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Violence, Alcohol, Seduction—Marital Outliers
Why and When Couples' Issues Stray Beyond Systems Models (Vol. 3; Issue 42)
A decade before psychoanalytic training, I learned a great deal about the psychotherapy of couples and families. Systems theories then reigned supreme. Without exception, the major family theorists like Murray Bowen (1993), Salvador Minuchin (1974), Carl Whittaker (2011), Virginia Satir (1988), and Jay Haley (2016), adhered to variations of systems theory. Haley, interestingly, considered individual psychotherapy unethical. He believes it creates rifts in couples and that all psychotherapy should be encompassed within couple or family work.
My practice, for unplanned reasons, has consisted of half couples therapy and half individual psychotherapy for four decades now. Recent experiences with a domestic violence situation, alcoholism, and a remarkably flirtatious woman-partner caused me to revisit the crucial importance of individual, psychoanalytic psychotherapy. Some persons in romantic relationships require it. They might benefit from concurrent couples therapy but it, alone, proves insufficient.
Before sharing the (usual) fictionalized clinical stories, here is a quick review of family systems theory. It defines the family unit as a unique, complex social system in which members influence each other’s behavior. Because family members enjoy close bonds with one another—whether loving, hateful, or anything in between—the system is best viewed as a whole, single system; each member's behavior impacts others. I remember one entire family in which the youngest child, a 4-year-old, clearly ran the show. Psychoanalytic ideas most relevant to working with families include boundaries, the idea of inter-subjectivity, sadomasochism, and reciprocity. For simplicity’s sake, I only consider the following cis-gender couples to validate my thesis.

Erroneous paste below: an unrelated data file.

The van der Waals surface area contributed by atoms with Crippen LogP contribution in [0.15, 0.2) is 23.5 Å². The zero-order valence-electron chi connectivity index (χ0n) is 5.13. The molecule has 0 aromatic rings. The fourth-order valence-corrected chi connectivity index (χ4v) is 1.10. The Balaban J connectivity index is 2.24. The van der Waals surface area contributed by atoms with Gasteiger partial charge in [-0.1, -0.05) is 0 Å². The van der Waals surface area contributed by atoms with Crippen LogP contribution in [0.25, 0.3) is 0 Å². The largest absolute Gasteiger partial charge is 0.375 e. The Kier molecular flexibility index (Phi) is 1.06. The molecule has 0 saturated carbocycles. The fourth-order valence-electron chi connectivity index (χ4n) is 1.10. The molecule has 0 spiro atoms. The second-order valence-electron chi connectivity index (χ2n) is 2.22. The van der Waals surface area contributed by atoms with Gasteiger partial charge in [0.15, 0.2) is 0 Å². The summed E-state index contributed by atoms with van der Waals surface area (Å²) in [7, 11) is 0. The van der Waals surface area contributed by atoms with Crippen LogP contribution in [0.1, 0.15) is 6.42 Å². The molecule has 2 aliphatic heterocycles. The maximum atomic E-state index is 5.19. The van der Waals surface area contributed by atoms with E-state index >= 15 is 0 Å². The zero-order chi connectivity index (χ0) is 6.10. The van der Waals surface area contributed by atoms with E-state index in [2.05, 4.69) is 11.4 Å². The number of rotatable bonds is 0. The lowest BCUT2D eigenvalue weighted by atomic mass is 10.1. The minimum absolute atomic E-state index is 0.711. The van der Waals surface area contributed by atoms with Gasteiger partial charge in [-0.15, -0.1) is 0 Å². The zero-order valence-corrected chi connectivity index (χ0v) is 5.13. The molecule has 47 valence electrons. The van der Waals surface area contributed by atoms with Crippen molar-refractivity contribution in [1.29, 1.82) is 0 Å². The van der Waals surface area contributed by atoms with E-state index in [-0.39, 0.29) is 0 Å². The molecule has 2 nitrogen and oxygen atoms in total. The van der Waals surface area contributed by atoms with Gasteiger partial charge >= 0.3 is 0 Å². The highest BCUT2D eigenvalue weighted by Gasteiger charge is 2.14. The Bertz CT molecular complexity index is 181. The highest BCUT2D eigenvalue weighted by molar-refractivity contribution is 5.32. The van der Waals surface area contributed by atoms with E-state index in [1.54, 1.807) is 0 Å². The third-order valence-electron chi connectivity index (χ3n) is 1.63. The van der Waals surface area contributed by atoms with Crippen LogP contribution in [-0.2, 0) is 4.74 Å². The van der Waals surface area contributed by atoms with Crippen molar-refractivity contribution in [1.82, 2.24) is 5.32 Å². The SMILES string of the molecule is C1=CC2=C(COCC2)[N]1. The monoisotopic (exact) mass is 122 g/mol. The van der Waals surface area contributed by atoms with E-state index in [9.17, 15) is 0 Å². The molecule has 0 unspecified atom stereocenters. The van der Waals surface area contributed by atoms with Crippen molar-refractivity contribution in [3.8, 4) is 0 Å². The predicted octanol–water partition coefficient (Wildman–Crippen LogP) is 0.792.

The Gonzalezes, married only two years, show a fairly common sado-masochistic, or leader-follower, dynamic. American couples in the 1950s typically showed this pattern. The husband dominates their social affairs, has a wide circle of friends, and is active in the Los Angeles Bar Association. We’ve been meeting for around six months, weekly. Some progress is occurring. They are learning the origins of the system in terms of each of their childhood familial situations. The wife is, gradually, becoming more empowered. Both partners are both non-defensive, readily engaging in our sessions.
Around a month ago, however, the husband verbally abused the wife in the midst of one of their arguments. Further exploration revealed a history of him having frequent “rage outbursts.” Obviously, the underlying systemic pattern of insufficient intimacy and lack of reciprocity invites, in a sense, his outbursts. He is unconsciously exaggerating his dominance. However, the ferocity of his verbal abuse, as we’ve learned, is more intense than previously realized. It has become clear that his problem controlling anger deserves its own, individual categorization. I have gently encouraged him to seek individual help. At first, I resisted the realization, adhering, as noted, to my own family systems theory training. However, couples consist of two individuals in relationship. His individual problem controlling his own rage—clearly related to his father’s history of verbal abuse—needs more attention than the three of us can provide.